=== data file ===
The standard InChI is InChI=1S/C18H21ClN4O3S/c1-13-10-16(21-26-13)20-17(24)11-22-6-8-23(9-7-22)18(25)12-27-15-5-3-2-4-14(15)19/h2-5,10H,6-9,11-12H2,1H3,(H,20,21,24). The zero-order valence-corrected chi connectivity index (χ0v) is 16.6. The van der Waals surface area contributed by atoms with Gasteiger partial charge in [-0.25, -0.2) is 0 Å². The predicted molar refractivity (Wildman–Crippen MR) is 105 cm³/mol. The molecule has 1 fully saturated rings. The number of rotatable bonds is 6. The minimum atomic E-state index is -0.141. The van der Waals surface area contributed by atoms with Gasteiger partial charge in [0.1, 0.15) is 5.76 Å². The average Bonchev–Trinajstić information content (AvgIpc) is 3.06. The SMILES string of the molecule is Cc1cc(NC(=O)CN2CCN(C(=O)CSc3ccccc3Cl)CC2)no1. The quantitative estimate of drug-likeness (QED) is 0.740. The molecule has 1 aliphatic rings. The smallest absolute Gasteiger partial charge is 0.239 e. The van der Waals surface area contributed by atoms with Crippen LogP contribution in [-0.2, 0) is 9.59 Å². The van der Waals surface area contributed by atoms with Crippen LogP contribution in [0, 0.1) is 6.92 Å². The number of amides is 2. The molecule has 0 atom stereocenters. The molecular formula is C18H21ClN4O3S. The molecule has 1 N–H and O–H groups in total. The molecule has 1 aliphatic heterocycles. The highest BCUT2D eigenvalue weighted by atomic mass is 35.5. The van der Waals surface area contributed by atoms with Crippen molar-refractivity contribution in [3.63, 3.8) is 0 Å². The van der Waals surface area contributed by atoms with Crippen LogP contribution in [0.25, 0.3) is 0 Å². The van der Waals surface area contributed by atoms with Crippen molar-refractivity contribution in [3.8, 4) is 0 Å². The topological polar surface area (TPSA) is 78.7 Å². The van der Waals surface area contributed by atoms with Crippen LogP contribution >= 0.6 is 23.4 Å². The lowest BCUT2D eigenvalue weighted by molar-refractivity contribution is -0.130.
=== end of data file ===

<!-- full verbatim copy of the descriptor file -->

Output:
The standard InChI is InChI=1S/C18H21ClN4O3S/c1-13-10-16(21-26-13)20-17(24)11-22-6-8-23(9-7-22)18(25)12-27-15-5-3-2-4-14(15)19/h2-5,10H,6-9,11-12H2,1H3,(H,20,21,24). The zero-order valence-corrected chi connectivity index (χ0v) is 16.6. The van der Waals surface area contributed by atoms with Gasteiger partial charge in [-0.25, -0.2) is 0 Å². The predicted molar refractivity (Wildman–Crippen MR) is 105 cm³/mol. The molecule has 1 fully saturated rings. The number of rotatable bonds is 6. The minimum atomic E-state index is -0.141. The van der Waals surface area contributed by atoms with Gasteiger partial charge in [0.1, 0.15) is 5.76 Å². The average Bonchev–Trinajstić information content (AvgIpc) is 3.06. The SMILES string of the molecule is Cc1cc(NC(=O)CN2CCN(C(=O)CSc3ccccc3Cl)CC2)no1. The quantitative estimate of drug-likeness (QED) is 0.740. The molecule has 1 aliphatic rings. The smallest absolute Gasteiger partial charge is 0.239 e. The van der Waals surface area contributed by atoms with Crippen LogP contribution in [-0.2, 0) is 9.59 Å². The van der Waals surface area contributed by atoms with Crippen LogP contribution in [0, 0.1) is 6.92 Å². The number of amides is 2. The molecule has 0 atom stereocenters. The molecular formula is C18H21ClN4O3S. The molecule has 1 N–H and O–H groups in total. The molecule has 1 aliphatic heterocycles. The highest BCUT2D eigenvalue weighted by atomic mass is 35.5. The van der Waals surface area contributed by atoms with Crippen molar-refractivity contribution in [3.63, 3.8) is 0 Å². The van der Waals surface area contributed by atoms with Crippen LogP contribution in [0.25, 0.3) is 0 Å². The van der Waals surface area contributed by atoms with Crippen molar-refractivity contribution in [3.8, 4) is 0 Å². The topological polar surface area (TPSA) is 78.7 Å². The van der Waals surface area contributed by atoms with Crippen LogP contribution >= 0.6 is 23.4 Å². The lowest BCUT2D eigenvalue weighted by molar-refractivity contribution is -0.130.